Category: Justice

Indonesian Constitutional Court rejects bid to ban sex out of wedlock

Indonesia’s Constitutional Court has rejected a petition to criminalize consensual sex outside of marriage.

The petition was filed by a group of conservative academics, who argued that provisions in the criminal code on adultery should extend to sex involving unmarried people.

The petitioners also wanted sex between people of the same sex to be outlawed.

Five judges of the nine-judge panel rejected the petition.

The judges who rejected the petition argued that it was not in line with civil liberties afforded by the constitution.

They also said the court had no jurisdiction to change the criminal code.

“The fact that the legal provisions are incomplete does not make it unconstitutional,” the judges said in their ruling, adding that the petitioners should instead propose changes to lawmakers.

Rights groups had voiced fears that a ruling in favour of the petition would threaten personal freedoms.

Pre-marital and homosexual sex is not illegal in Indonesia, except in autonomous Aceh province where a version of Islamic law, or sharia, is in force.

“The judicial review brought by the applicants is an attempt to undermine human rights protection in Indonesia,” said the Community Legal Aid Institute, a non-governmental organization, in a statement.

“We hope that in the future the Constitutional Court can maintain its role as a negative legislator and will not bow to pressure from various groups that act in the name of religious morality,” it said.

Indonesia is the world’s largest Muslim-majority country, where many see sex outside of marriage as taboo.

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Indonesia’s sexual minorities dealt new blow with conviction of gay couple

The gay community in Indonesia was dealt another blow after a court in the sharia-ruled province of Aceh sentenced a gay couple to 85 strokes of the cane, in the first such case in the country.

Sexual minorities in the world’s most populous Muslim-majority country are already on the defensive following last year’s barrage of anti-gay rhetoric and actions by officials.

“This is a sad day for the LGBT community,” said Yuli Rustinawati, spokeswoman for Arus Pelangi, a group that advocates for the country’s lesbians, gays, bisexuals and transgender (LGBT).

“It is ironic because today we are celebrating International Day Against Homophobia,” she said.

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Sexual minorities and rights activists feared the worst after Aceh’s parliament issued a new set of Islamic laws, known as qanun jinayat, regulating private morality in 2014. The laws took effect in October 2015.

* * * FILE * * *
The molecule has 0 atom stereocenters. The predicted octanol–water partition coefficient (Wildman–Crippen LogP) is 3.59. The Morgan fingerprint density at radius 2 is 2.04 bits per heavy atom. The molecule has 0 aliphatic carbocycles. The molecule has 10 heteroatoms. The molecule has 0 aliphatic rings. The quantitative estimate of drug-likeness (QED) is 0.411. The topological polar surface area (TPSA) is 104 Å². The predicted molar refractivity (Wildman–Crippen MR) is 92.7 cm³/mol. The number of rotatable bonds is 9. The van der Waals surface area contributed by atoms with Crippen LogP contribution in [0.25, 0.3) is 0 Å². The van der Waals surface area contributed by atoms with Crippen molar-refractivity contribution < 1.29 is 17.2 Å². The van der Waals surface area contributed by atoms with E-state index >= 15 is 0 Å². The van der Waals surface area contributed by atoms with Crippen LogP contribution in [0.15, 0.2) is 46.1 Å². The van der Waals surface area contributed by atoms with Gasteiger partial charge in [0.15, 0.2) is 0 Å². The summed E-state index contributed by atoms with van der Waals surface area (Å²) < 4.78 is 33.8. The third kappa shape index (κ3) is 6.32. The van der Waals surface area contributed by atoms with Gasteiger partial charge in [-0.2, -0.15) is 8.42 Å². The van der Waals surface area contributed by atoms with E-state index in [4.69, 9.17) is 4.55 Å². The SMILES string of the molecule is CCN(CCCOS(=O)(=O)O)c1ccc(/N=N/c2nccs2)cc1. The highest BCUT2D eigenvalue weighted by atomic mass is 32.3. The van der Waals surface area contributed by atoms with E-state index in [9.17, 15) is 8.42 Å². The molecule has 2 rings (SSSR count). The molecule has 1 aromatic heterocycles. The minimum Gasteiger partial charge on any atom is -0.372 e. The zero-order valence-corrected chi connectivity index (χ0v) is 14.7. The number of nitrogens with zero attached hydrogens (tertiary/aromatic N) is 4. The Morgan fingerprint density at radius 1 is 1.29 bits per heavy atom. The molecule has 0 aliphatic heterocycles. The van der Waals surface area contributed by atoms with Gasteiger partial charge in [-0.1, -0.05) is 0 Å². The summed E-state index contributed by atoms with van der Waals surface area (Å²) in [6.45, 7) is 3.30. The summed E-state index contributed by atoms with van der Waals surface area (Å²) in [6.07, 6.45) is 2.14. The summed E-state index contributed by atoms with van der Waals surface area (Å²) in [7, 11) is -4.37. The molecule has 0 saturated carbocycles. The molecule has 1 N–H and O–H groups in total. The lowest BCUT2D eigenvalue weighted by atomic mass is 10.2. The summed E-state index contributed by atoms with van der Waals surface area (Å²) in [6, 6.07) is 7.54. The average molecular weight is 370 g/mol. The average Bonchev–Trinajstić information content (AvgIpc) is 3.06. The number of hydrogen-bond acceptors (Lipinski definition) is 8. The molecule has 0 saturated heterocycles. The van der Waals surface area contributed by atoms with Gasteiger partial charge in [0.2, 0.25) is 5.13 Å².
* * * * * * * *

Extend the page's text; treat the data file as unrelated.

Under the law, sex out of wedlock and same-sex sexual acts are punishable by 100 lashes of the cane, or 100 months in prison.

The previous laws banned gambling, alcohol and being alone with someone of the opposite sex while unmarried, but did not specifically regulate sexual acts.

“Qanun jinayat that is used to convict [the gay couple] is discriminatory and the punishment meted out is especially harsh,” said Adreas Harsono, a researcher for Human Rights Watch.

“Their rigths were also violated because they were mistreated during their arrest,” he said.

Local vigilantes barged into the couple’s rented room in the city of Banda Aceh and handed them over to sharia police.

A video posted on YouTube showed a visibly distressed naked man surrounded by angry locals.

Many homosexuals have left Aceh since the introduction of the laws, Harsono said.

Transgender people in Aceh had very few job opportunities, forcing many of them to resort to working as hairdressers at salons.

But even as hairdressers, they are banned from serving female customers.

The once-rebellious Aceh has long been known as a staunchly Muslim
region and is nicknamed “The Veranda of Mecca.”

The central government granted Aceh special autonomy in 2002 to
mollify desires for independence, allowing the province to impose its version of sharia laws.

Jakarta and separatist rebels signed a peace pact in 2005, ending
decades of conflict that killed 15,000 people, mostly civilians. The deal was spurred by the Indian Ocean tsunami a year earlier that killed more than 170,000 people in Aceh.

The mayor of provincial capital Banda Aceh, Illiza Sa’aduddin Djamal, has referred to the growing visibility of gays and lesbians as a “moral tsunami.”

She said her government has formed a special team to provide counselling for homosexual people.

In the rest of Indonesia, consensual sex between people of the same sex is not a crime, but hostility toward homosexuals has been growing.

Early last year, Higher Education Minister Muhammad Nasir warned of pro-LGBT activities on university campuses and banned such groups.

Last month, police in Indonesia’s second largest city Surabaya raided hotel rooms and detained eight men for participating in a “gay sex party.”

The government has sought to block gay-friendly mobile apps that it says promote “sexual deviance” and has also asked social networking services to remove emoticons from the Indonesian market which depict same-sex couples.

Arus Pelangi, the LGBT group, said it recorded more than 150 incidents of discrimination, harassment and attacks against LGBT people last year.

The government has also blocked international funding for organizations working to help sexual minorities, said Harsono of Human Rights Watch.

The Constitutional Court is considering a case filed by a group of conservative academics that seeks to criminalize consensual gay sex among adults, with proposed penalties of up to five years in prison. No verdict on the petition had been passed.

“Things are getting worse and worse for LGBT people,” said Harsono.

“I’m at loss for words about the inhumanity.”